United States District Court, E.D. Virginia, Norfolk Division
WILLIAM SCOTT DAVIS JR., No. 84944-083, Petitioner,
JEFFERSON SESSIONS, U.S. Attorney General, et al., Respondents.
REPORT AND RECOMMENDATION
DOUGLAS E. MILLER UNITED STATES MAGISTRATE JUDGE
William Scott Davis originally filed a petition for a writ of
habeas corpus (Case No. 2:17cv514) on September 22, 2017,
while incarcerated at Piedmont Regional Jail in Farmville,
Virginia. He was, at that time, awaiting trial in
the U.S. District Court for the Eastern District of North
Carolina on charges related to cyberstalking and
communicating threats by interstate and foreign means. He
brought that Petition under 28 U.S.C. § 2241, challenging
both the fact of his detention and the conditions of that
detention. Pet. (ECF No. 1). On February 23, 2018, Davis filed
a second Petition (Case No. 2:18cvl04) alleging substantially
similar claims. On March 22, 2018, Davis was convicted on
charges of threatening communications. See J. Order,
United States v. Davis, No. 5:14-cr-240 (E.D. N.C.
Mar. 29, 2018) . He was then transferred to a federal prison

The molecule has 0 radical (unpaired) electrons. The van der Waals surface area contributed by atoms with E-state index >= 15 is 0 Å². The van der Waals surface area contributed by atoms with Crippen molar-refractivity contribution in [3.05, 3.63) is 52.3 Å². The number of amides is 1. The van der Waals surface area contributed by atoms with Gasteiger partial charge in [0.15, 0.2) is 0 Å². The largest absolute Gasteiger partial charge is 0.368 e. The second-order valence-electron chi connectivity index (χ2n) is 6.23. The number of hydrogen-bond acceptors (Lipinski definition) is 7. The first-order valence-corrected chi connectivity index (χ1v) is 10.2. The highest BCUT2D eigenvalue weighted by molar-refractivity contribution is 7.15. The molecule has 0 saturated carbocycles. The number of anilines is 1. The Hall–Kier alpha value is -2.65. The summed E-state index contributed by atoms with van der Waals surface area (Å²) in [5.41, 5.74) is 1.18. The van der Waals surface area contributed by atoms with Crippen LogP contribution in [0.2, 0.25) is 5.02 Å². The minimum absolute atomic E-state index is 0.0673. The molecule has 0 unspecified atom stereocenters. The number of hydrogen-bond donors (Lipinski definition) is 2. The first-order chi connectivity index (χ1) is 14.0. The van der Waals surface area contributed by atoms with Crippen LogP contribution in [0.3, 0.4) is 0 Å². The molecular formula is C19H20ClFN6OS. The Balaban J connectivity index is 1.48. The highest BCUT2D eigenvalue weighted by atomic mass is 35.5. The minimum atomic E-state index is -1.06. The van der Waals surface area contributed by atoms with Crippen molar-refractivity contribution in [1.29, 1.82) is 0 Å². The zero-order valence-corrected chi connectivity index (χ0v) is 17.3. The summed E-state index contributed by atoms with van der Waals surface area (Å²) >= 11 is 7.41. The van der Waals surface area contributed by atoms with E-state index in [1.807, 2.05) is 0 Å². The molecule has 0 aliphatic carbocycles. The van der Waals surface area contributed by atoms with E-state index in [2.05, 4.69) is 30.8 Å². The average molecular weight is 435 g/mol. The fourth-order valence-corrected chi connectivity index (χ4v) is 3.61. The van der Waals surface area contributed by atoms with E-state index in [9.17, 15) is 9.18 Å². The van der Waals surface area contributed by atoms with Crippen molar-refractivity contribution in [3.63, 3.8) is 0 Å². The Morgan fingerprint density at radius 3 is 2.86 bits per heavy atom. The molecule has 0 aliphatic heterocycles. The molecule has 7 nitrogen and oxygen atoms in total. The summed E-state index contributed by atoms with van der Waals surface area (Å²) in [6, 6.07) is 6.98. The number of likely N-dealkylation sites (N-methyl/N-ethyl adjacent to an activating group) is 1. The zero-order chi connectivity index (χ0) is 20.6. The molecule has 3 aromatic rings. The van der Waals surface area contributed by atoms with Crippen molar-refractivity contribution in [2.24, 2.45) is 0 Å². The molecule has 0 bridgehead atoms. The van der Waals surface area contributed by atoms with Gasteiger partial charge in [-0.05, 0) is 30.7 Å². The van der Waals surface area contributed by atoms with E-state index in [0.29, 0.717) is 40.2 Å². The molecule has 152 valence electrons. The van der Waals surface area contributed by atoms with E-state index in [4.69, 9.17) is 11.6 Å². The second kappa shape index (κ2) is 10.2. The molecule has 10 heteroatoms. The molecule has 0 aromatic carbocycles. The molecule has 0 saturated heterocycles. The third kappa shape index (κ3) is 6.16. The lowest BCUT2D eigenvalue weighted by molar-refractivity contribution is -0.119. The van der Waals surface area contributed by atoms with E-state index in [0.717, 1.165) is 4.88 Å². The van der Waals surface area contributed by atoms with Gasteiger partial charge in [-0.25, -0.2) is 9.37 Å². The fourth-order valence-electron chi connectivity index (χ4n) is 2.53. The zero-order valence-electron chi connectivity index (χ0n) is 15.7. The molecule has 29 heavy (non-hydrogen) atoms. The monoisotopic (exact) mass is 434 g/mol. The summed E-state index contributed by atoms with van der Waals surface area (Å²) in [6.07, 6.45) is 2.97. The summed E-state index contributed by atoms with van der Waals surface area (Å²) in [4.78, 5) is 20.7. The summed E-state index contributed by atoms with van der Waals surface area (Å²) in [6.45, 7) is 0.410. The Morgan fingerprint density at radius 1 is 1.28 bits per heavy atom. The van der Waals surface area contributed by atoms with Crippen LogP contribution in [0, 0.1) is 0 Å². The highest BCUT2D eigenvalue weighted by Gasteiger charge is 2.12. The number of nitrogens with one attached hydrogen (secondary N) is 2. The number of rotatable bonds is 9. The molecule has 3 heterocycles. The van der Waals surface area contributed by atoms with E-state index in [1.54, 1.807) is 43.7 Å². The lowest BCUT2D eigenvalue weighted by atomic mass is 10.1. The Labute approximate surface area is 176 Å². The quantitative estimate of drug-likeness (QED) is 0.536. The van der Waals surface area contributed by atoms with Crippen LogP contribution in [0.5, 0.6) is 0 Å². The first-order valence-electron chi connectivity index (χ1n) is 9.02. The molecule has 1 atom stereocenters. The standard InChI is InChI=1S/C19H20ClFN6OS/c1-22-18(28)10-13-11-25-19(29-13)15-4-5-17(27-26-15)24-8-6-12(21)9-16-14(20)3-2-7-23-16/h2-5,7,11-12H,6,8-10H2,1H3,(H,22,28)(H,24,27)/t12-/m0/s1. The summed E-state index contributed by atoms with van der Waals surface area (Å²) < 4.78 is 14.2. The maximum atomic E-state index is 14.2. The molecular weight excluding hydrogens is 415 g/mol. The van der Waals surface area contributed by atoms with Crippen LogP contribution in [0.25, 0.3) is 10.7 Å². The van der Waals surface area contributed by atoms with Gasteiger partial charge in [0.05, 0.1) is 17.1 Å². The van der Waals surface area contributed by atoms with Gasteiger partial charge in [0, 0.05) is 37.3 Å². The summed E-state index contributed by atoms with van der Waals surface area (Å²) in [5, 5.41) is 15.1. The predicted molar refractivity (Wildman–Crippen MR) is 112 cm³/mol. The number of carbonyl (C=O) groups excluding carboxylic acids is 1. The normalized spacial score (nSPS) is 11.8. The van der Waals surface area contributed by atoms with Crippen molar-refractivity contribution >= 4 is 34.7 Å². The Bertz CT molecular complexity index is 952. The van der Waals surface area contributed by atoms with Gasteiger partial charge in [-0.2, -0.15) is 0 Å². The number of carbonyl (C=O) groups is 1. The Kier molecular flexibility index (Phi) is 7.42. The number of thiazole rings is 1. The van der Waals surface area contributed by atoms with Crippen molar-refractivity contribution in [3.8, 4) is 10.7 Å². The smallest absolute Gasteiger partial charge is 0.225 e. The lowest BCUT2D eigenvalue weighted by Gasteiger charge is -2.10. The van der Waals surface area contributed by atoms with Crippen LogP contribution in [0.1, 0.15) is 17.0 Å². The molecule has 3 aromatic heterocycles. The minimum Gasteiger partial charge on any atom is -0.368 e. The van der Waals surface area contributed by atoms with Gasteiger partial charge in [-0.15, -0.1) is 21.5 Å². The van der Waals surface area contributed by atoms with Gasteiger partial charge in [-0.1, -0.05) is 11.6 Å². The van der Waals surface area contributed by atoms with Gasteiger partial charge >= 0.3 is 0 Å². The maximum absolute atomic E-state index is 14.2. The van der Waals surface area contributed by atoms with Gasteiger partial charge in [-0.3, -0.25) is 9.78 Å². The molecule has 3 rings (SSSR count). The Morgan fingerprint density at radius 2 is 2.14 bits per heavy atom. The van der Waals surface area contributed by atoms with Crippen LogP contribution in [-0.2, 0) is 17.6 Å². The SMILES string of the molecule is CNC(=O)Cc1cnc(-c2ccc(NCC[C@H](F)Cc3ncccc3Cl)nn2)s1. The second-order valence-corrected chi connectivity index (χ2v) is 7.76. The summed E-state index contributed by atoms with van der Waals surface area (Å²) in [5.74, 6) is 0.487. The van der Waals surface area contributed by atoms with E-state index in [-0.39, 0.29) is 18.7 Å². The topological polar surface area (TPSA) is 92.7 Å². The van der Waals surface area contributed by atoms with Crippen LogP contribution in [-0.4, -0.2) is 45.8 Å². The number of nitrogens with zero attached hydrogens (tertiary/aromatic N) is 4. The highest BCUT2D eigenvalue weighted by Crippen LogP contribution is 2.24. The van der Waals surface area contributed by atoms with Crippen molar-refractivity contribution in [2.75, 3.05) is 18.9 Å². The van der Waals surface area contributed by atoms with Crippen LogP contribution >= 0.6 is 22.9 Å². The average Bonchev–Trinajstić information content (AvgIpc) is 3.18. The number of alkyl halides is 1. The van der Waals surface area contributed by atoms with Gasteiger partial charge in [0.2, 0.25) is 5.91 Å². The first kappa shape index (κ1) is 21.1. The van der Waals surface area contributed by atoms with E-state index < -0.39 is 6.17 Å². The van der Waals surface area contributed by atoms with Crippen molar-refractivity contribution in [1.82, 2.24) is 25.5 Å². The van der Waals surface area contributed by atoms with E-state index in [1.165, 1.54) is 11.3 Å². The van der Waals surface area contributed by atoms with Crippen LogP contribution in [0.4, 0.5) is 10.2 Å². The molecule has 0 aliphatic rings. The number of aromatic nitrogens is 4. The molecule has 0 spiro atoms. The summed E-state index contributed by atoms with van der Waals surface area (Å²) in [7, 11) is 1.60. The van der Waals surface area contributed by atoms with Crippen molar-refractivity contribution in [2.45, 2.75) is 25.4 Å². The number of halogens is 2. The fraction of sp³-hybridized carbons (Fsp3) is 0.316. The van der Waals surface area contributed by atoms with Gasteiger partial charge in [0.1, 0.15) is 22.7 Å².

in Maryland to serve the 12-year prison term included in his
sentence. See Resp't's Mem. at 6 (ECF No.
60). Following his conviction, Davis sought to consolidate
both his habeas cases and transfer the consolidated case to
Maryland. See Pet.'s Mot. (ECF No. 54 in Case
No. 2:17cv514); Pet.' s Mot. (ECF No. 16 in Case No.
2:18cvl04). Both cases have been referred to the undersigned
Magistrate Judge pursuant to the provisions of 28 U.S.C.
§ 636. Due to the entry of judgment on his conviction
and his transfer to a prison in Maryland, the Respondent
argues Davis' petitions should be dismissed for lack of
jurisdiction. Resp't's Mem. at 8-14 (ECF No. 60).
the various pleadings in the two cases allege substantially
similar, related claims for relief, the court should GRANT
the Motions to Consolidate (ECF No. 54 in Case No.
2:17cv514); Pet.' s Mot. (ECF No. 16 in Case No.
2:18cvl04) and DIRECT the Clerk to consolidate the two cases